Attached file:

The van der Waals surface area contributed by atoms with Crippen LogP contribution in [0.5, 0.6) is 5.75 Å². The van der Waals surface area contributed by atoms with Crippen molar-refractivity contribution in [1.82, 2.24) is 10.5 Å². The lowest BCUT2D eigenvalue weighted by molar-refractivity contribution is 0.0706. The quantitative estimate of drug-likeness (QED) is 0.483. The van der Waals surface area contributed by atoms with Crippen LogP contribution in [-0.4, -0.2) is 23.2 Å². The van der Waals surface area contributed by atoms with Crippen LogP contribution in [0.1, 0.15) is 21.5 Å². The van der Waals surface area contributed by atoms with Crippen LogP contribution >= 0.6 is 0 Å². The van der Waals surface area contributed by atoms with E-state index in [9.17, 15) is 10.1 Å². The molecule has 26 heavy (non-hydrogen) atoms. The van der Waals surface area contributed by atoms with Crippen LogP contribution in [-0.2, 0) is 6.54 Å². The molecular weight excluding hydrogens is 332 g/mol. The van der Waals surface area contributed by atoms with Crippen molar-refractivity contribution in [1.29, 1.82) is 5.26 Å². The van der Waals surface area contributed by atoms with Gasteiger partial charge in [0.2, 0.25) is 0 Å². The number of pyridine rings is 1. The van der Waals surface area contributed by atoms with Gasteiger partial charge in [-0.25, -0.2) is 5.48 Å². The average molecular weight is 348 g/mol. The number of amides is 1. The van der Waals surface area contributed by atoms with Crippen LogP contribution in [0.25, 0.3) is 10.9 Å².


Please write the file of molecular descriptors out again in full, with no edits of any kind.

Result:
The van der Waals surface area contributed by atoms with Crippen LogP contribution in [0.5, 0.6) is 5.75 Å². The van der Waals surface area contributed by atoms with Crippen molar-refractivity contribution in [1.82, 2.24) is 10.5 Å². The lowest BCUT2D eigenvalue weighted by molar-refractivity contribution is 0.0706. The quantitative estimate of drug-likeness (QED) is 0.483. The van der Waals surface area contributed by atoms with Crippen LogP contribution in [-0.4, -0.2) is 23.2 Å². The van der Waals surface area contributed by atoms with Crippen LogP contribution in [0.1, 0.15) is 21.5 Å². The van der Waals surface area contributed by atoms with Crippen LogP contribution >= 0.6 is 0 Å². The van der Waals surface area contributed by atoms with E-state index in [9.17, 15) is 10.1 Å². The molecule has 26 heavy (non-hydrogen) atoms. The van der Waals surface area contributed by atoms with Crippen LogP contribution in [-0.2, 0) is 6.54 Å². The molecular weight excluding hydrogens is 332 g/mol. The van der Waals surface area contributed by atoms with Crippen molar-refractivity contribution in [1.29, 1.82) is 5.26 Å². The van der Waals surface area contributed by atoms with Gasteiger partial charge in [0.2, 0.25) is 0 Å². The number of pyridine rings is 1. The van der Waals surface area contributed by atoms with Gasteiger partial charge in [-0.25, -0.2) is 5.48 Å². The average molecular weight is 348 g/mol. The number of amides is 1. The van der Waals surface area contributed by atoms with Crippen LogP contribution in [0.25, 0.3) is 10.9 Å².